A Bolivian researcher, she arrived in the UK fourteen years ago. Being far from her home country she began to take an interest in her roots, which lead to her study Latin American identity. More specifically, she is an expert on the Andean Carnival of Oruro.
Ximena Córdova was born 36 years ago. Although she is a native of Bolivia, when she was very young she moved to Venezuela, where she was brought up.
As an adult Córdova left Latin America and moved around a number of European countries before deciding to settle in Britain, fourteen years ago.
The distance between her and her home country lead Córdova to reflect on who she was and what it meant to be Bolivian. To get to know her roots she set out on a journey that has allowed her to study Latin American identities to such an extent that she is now holds a doctorate and is an expert in one of her homeland’s most important traditions, the Carnival of Oruro, considered by UNESCO to be an example of the Intangible Cultural Heritage of Humanity.
In conversation with The Prisma in Newcastle, Ximena talks about discovering her origins and how she was welcomed by the city in which she has made her home for the past fifteen years.
Why did you decide to study the Carnival of Oruro?
It caught my interest because it is an explosion of humanity. We think of the carnival as one big party, as a place just to have fun, but there are other very important sides to the festival like community spirit or the sense of collective historical memory.
In my country there is a great deal of attachment to the indigenous traditions, and treasures from the Andean regions have been protected. For example, people have now realised that the capitalist model has its disadvantages and in the face of this, the indigenous peoples of the region have always talked to us about focusing on the individual and looking after the world around us.
It was an emotional journey, and one that allowed me to feel the spirit of Bolivia, the language of the carnival and the universal human symbols represented through food and dance, for example.
I had the opportunity to experience it with the Union of Slaughterers, as the group of “mañasos” butchers is known, which is one of the oldest established groups in Oruro. It is thought to have been in existence since 1904 and one of the first to dance “La diablada” (one of the oldest and most traditional of more than 18 different types of dance performed throughout the festival).
I saw for myself how it brings the generations together, both young and old and from all social classes. They taught me to dance and helped me dress up as China Supai, the so-called bride of the devil. This is just one of the characters that appears in the carnival alongside devils and bears, for example. Oruro was a very important mining community during the colonial era and the last century. Many people came from the surrounding countryside to work in the mines and it was from these journeys that the carnival and the processions in honour of the mine workers’ deities evolved.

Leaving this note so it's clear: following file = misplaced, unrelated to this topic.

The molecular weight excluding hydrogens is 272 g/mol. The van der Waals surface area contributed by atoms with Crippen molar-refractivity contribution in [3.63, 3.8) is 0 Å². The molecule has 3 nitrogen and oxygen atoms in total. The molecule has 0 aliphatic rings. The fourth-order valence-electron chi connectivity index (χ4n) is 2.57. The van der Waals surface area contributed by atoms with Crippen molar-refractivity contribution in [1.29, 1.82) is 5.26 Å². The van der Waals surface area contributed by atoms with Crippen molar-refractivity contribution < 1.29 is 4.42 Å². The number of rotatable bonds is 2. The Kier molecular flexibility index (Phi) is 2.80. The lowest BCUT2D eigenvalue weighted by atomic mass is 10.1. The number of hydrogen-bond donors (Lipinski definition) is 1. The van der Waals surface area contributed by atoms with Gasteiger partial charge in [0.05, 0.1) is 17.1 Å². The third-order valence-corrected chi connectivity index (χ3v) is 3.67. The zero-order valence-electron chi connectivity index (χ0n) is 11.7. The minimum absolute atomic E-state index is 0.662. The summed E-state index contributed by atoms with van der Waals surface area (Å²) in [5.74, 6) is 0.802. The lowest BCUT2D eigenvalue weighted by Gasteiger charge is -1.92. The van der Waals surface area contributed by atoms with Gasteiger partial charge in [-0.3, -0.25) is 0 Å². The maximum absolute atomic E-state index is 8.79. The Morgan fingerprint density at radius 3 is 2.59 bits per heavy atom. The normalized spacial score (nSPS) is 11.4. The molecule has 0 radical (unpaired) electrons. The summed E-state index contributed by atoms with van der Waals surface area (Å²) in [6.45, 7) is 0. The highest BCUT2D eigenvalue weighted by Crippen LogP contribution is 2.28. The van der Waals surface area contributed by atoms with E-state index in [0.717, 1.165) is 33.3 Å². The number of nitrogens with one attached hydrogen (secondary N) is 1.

It can teach values like gratitude and reciprocity in a world where we have grown accustomed to receiving and then complaining when we don’t get what we want. It also teaches us to give thanks for our well being.
On its most religious level, during the carnival we make a promise to the Virgin Mary, telling her we will take part for three years and behave like “a good Christian”.
Talking about your experience as a migrant, how was your arrival in the UK?
I came here because of someone and when that relationship ended I stayed. I had the advantage of being able to speak the language so I could make my own way and find work, so I did a bit of everything until I began my studies. Both my children are British, and to be honest, I hadn’t anticipated that happening.
It’s been a real education, like being at university, and I’ve made a lot of friends and acquaintances.
I have been able to travel to faraway places that I could only have dreamed of going to from my home country, and I’ve experienced other cultures. I have also learned a bit more about who I am, where I come from, and what I have to give.
Is England a multicultural country?
The big cities are definitely multicultural, but not the whole country. I live in Newcastle where multiculturalism is not so pronounced. But, up here the people are generous and they have their own cultural identity and traditions.
Personally, I’ve never experienced being badly insulted, but I know people who have. I think that people here are tolerant towards difference. Amongst many other things, I really like the work ethic of this culture. The Latin American and British communities are getting along well right now, and there is a mutual respect and desire to learn from one another.
The richness of our dance and musical traditions has allowed Latinos to express something of our own culture in this country.
But dance has a limited reach and Latin American culture is so much more than this, and it can sometimes only serve to create unhelpful stereotypes.
Not so very long ago we weren’t really very visible because we were scattered amongst the British, but that isn’t the case any more and you can see that Latin Americans have their organisations and their preferred lifestyles. But at the same time we are having to start thinking about what these group preferences might be. Our own diversity is a complicated issue, to the extent that I am always questioning my own identity, especially after living here for so many years.
My children’s experiences of multiculturalism will be more profound because, of course, they are from here, but at home they are being brought up in the Latin American culture, and at school they share with children from all over the world. In the future they’ll be the ones to teach us the meaning of respect.
(Translated by Viv Griffiths)